You can purchase insurance coverage to pay this co-payment by buying a supplemental policy, also called Medigap insurance. Many supplemental policies cover the full co-payment, so there are no out-of-pocket expenses for your inpatient rehabilitation stay.

Note, Medicare will pay for care coverage more than once. If you've previously used it, you must have 60 days where you didn't use it to become eligible again. Facilities must also be certified by Medicare to provide inpatient rehabilitation.

100 Days of Inpatient Rehabilitation

Many people are under the false impression that Medicare will automatically provide 100 days of coverage. Medicare will provide this benefit for up to 100 days, but due to the criteria established (see below), many people only receive a few days or weeks of this coverage.

There is no guarantee as to the number of days that Medicare will pay; rather, it depends on each individual's needs and assessment.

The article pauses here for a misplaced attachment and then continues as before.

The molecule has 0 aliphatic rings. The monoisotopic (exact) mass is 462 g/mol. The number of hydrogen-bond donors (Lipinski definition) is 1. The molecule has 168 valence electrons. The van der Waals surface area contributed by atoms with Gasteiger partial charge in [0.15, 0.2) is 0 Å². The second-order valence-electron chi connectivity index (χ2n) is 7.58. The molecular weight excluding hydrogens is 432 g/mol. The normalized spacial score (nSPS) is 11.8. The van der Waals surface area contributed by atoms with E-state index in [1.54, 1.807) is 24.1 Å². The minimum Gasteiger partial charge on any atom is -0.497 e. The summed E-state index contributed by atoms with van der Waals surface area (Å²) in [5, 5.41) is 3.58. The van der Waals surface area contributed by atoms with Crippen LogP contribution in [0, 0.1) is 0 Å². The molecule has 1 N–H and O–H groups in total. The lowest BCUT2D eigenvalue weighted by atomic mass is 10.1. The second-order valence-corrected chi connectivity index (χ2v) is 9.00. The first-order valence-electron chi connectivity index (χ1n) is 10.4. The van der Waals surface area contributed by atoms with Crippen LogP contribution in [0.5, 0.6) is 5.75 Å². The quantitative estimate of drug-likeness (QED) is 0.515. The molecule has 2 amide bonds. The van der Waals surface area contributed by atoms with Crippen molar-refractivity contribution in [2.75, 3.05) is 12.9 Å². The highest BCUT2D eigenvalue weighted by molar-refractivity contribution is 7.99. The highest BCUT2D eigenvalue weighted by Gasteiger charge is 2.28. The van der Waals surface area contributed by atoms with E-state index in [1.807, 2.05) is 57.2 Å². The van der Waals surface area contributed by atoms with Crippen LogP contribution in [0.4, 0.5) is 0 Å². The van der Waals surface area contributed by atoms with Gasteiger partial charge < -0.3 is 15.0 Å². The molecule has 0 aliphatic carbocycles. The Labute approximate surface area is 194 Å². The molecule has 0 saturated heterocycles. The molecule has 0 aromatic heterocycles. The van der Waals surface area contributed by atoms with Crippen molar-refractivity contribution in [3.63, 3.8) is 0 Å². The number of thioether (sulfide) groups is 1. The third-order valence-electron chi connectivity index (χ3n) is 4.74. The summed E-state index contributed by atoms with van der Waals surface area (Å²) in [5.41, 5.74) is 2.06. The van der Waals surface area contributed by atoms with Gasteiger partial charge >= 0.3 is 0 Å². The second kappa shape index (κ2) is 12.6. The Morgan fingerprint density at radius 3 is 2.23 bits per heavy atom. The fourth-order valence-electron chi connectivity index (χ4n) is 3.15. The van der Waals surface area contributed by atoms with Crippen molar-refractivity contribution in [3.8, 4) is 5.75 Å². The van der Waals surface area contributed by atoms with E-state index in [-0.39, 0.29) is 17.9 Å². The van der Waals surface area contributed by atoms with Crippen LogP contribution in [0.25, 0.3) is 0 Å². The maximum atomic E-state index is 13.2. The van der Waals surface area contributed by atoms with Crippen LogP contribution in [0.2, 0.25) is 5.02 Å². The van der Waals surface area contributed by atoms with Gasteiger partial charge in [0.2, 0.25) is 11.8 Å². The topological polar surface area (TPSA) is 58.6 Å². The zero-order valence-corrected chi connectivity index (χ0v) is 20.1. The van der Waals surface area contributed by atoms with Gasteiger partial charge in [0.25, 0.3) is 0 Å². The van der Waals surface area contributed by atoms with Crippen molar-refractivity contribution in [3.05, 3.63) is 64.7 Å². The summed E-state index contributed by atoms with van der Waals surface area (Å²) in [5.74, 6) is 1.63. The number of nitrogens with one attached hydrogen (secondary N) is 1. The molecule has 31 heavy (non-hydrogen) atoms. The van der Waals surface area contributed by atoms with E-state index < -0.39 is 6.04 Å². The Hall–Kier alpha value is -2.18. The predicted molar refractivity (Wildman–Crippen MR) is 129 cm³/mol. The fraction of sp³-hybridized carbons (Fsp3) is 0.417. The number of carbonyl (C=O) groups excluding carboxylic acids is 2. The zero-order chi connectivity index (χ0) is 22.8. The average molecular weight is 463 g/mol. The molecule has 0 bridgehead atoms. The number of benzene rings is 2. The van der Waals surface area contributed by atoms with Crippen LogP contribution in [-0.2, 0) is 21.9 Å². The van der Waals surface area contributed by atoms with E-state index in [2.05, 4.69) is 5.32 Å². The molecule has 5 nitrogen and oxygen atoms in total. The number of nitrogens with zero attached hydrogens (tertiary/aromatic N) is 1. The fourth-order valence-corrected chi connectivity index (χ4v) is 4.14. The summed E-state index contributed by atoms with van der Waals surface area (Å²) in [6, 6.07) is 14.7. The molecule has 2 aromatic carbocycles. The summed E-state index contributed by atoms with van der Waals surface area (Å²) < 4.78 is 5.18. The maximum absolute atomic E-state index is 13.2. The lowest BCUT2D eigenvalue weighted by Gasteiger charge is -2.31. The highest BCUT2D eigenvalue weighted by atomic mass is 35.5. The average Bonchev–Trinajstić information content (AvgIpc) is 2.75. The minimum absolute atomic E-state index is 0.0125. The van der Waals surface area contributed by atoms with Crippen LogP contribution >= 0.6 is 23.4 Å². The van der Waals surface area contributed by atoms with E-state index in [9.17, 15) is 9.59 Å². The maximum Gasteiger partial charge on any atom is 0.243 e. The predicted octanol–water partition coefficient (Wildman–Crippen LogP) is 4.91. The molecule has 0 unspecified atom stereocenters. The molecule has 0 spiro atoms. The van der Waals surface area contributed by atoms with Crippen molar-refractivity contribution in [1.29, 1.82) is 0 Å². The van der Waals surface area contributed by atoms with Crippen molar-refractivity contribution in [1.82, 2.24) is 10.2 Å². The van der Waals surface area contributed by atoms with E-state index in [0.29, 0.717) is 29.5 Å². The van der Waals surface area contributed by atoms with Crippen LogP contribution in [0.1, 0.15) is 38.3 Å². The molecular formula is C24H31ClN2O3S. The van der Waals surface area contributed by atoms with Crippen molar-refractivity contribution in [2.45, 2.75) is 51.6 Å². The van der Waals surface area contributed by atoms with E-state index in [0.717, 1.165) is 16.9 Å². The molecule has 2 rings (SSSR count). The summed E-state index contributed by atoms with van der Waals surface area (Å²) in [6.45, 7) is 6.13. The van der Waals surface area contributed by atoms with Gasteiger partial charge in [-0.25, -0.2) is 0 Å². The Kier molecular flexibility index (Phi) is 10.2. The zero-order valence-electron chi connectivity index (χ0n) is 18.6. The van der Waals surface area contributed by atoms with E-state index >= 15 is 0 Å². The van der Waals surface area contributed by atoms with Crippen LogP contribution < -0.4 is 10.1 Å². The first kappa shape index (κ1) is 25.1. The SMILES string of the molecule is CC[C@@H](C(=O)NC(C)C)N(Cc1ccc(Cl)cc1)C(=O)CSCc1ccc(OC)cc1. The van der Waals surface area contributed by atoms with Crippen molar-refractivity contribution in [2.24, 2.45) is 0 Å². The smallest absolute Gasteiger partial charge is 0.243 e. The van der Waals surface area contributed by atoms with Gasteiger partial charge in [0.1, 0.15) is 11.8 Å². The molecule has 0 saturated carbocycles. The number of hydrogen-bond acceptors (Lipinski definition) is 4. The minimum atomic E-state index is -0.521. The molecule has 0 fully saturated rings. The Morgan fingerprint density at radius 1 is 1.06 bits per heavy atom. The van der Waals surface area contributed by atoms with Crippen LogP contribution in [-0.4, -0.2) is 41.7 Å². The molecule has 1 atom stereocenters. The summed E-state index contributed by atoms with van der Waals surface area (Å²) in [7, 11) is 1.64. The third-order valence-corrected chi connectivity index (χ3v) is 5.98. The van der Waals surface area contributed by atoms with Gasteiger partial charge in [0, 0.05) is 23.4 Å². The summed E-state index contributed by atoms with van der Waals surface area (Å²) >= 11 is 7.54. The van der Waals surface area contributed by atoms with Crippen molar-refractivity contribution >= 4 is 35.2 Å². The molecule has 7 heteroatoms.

There are certain conditions under which Medicare will pay. The following criteria must be met:

Three-Day Hospital Stay

You must have had a three-day hospital stay that was considered an “in-patient” stay by the hospital. This means that if you were only classified as an “observation” patient, Medicare will not cover services.

Additionally, if your hospitalization was classified as an inpatient but you were only there over the course of two midnights (the time they use to mark another day), Medicare will not cover the stay.

You should ask at the hospital whether your stay has been deemed inpatient or observation, as well as verify that you have met the three-day stay requirement to access Medicare benefits.

Timing Requirements

If you met the three-day stay hospitalization requirement, you can use the Medicare benefit right after your hospital stay by transferring directly to the facility for rehabilitation. 

For example, you could decide to go straight home from the hospital after you had hip surgery. Three weeks later, you could still choose to be admitted to a facility for rehab and access the Medicare benefit to get your stay and therapy paid for by Medicare.

Note, the reason you enter a facility must be the same for which you were hospitalized.

Medical Criteria